Keating, Michael and Pintarits, Sylvia. (1997) "Europe and the regions: Past, present and future". In: UNSPECIFIED, Seattle, WA. (Unpublished)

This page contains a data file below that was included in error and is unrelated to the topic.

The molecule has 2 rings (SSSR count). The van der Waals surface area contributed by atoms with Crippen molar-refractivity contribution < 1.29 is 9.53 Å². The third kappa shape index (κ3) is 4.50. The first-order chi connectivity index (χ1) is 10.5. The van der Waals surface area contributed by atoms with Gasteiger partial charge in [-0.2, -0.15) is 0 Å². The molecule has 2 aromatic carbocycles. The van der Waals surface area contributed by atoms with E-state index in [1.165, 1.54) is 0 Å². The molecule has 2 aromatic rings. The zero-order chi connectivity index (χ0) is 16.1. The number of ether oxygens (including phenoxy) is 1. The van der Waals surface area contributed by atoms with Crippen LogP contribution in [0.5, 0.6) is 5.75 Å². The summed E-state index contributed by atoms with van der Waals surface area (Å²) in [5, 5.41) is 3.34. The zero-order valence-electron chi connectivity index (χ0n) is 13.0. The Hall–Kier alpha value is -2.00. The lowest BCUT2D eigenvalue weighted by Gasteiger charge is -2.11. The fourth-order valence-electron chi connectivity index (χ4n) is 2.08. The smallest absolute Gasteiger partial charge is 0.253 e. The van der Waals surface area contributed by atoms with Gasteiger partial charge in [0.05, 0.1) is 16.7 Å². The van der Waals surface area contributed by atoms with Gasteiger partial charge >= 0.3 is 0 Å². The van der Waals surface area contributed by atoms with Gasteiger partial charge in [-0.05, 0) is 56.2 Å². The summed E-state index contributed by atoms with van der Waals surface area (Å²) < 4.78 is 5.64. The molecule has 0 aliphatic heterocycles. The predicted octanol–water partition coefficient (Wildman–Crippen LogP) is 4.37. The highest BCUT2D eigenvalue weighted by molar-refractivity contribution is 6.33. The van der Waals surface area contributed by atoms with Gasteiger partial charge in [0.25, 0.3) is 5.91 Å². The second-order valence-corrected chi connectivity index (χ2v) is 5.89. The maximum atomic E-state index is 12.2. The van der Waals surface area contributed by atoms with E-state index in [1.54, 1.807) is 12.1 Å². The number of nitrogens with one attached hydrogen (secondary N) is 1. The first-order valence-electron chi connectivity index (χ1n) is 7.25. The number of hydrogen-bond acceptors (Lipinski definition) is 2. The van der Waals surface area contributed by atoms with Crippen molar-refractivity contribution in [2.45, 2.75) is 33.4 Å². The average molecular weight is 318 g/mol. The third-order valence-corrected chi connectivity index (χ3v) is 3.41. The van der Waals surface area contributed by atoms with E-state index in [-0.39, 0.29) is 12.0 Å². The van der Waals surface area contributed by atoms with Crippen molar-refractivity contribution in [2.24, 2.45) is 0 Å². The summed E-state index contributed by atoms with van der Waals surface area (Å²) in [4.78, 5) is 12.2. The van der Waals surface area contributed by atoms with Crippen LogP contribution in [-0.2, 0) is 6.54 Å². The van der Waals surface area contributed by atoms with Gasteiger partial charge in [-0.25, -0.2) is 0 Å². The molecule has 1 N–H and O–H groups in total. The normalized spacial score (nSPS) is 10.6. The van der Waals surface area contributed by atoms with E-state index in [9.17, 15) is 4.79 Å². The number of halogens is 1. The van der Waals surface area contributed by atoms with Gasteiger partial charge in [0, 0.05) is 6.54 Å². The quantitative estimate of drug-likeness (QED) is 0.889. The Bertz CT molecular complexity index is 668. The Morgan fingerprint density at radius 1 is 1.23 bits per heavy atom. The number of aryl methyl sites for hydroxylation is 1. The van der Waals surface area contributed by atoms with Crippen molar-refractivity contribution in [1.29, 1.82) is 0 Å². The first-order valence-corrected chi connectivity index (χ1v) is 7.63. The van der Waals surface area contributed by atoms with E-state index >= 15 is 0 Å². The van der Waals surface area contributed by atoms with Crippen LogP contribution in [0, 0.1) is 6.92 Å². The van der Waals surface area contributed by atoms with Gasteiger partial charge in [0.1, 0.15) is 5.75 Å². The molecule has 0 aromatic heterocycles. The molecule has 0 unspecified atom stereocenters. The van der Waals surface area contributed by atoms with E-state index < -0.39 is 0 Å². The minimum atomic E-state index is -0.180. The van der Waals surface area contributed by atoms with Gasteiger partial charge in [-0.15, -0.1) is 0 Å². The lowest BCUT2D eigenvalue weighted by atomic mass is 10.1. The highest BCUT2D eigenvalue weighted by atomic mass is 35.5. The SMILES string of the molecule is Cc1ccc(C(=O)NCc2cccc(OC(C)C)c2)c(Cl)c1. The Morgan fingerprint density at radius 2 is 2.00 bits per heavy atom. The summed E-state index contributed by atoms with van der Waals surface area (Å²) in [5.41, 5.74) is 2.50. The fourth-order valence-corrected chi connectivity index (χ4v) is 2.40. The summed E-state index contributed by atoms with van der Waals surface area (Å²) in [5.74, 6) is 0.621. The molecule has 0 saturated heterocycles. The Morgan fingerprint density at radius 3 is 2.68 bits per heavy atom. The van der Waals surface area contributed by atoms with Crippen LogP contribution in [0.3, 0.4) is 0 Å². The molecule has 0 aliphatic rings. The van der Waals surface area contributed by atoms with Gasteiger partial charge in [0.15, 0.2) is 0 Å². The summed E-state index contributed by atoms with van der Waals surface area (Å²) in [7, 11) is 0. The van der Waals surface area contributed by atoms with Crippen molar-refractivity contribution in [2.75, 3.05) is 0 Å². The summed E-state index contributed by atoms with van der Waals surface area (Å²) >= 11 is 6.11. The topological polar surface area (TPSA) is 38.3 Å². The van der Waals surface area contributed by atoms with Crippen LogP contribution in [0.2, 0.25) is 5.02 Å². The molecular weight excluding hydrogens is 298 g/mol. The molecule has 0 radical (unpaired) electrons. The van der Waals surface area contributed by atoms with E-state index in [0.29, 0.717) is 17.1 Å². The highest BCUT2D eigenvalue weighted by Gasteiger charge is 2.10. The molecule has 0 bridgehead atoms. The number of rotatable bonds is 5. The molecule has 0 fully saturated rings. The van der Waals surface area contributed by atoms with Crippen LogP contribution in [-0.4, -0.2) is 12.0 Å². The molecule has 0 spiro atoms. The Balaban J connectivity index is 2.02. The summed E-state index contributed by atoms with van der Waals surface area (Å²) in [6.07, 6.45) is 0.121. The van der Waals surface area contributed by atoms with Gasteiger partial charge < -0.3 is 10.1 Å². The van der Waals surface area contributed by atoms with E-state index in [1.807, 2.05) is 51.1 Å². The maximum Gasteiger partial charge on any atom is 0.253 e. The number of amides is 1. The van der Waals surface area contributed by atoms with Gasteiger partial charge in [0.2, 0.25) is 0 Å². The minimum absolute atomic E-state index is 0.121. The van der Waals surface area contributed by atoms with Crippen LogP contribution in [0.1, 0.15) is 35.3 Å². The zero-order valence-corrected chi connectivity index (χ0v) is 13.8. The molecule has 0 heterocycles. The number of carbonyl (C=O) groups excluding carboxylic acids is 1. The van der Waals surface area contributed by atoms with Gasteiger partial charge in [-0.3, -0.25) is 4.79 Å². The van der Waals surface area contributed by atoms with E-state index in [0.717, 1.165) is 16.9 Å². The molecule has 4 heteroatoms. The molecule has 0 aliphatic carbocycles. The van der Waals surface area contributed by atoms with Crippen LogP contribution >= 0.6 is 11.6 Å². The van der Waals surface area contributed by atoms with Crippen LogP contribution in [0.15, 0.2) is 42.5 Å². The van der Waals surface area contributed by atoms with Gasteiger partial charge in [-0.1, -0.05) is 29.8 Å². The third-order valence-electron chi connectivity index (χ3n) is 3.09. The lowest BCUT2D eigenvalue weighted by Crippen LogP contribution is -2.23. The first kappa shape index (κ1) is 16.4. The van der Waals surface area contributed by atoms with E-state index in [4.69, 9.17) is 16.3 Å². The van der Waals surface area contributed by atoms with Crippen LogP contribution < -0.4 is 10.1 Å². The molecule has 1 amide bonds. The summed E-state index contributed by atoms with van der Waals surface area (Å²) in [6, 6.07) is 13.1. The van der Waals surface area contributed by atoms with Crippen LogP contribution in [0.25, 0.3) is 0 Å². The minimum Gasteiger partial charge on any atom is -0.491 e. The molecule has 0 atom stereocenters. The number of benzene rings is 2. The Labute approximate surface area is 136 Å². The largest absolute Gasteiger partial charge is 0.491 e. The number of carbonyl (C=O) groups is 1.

Territorial politics has been a recurrent feature of the European state, although it has often been neglected in favour of state-centred analyses in the social sciences. The phenomenon of regionalism presents particular analytical difficulties, since it covers a multitude of phenomena, and regions can be defined according to many different criteria. They can be seen as purely geographical, they can be defined to economic or cultural criteria, or they can be self-identifying, based on a sentiment of common identity. Regionalism, similarly, can be seen as a cultural movement, as a way of promoting economic development, or as a demand for self-government. It may be directed at the state, in the form of demands for resources or policy concessions, or it may aim at the achievement of local autonomy. In this article, we adopt a political economy approach, focusing on the linkages between regions as economic entities on the one hand, and political mobilization and institutionalization on the other. We first trace the dynamic of state-region relations in the modern nation state, then examine the impact of European integration. It has sometimes been argued that the twin pressures of regional assertion and European integration are squeezing the nation state, leading to new political order loosely described as a ‘Europe of the Regions.’ We agree that the European context has altered the dynamics of territorial politics in important ways, but that the future development of this will depend on the extent and type of future European integration. In one scenario, regionalist pressures are likely to increase to the point of putting the nation state in peril. In another, we will see a continued three-level game among states, regions, and the European Union. In the third, we see a re-nationalization of territorial politics.
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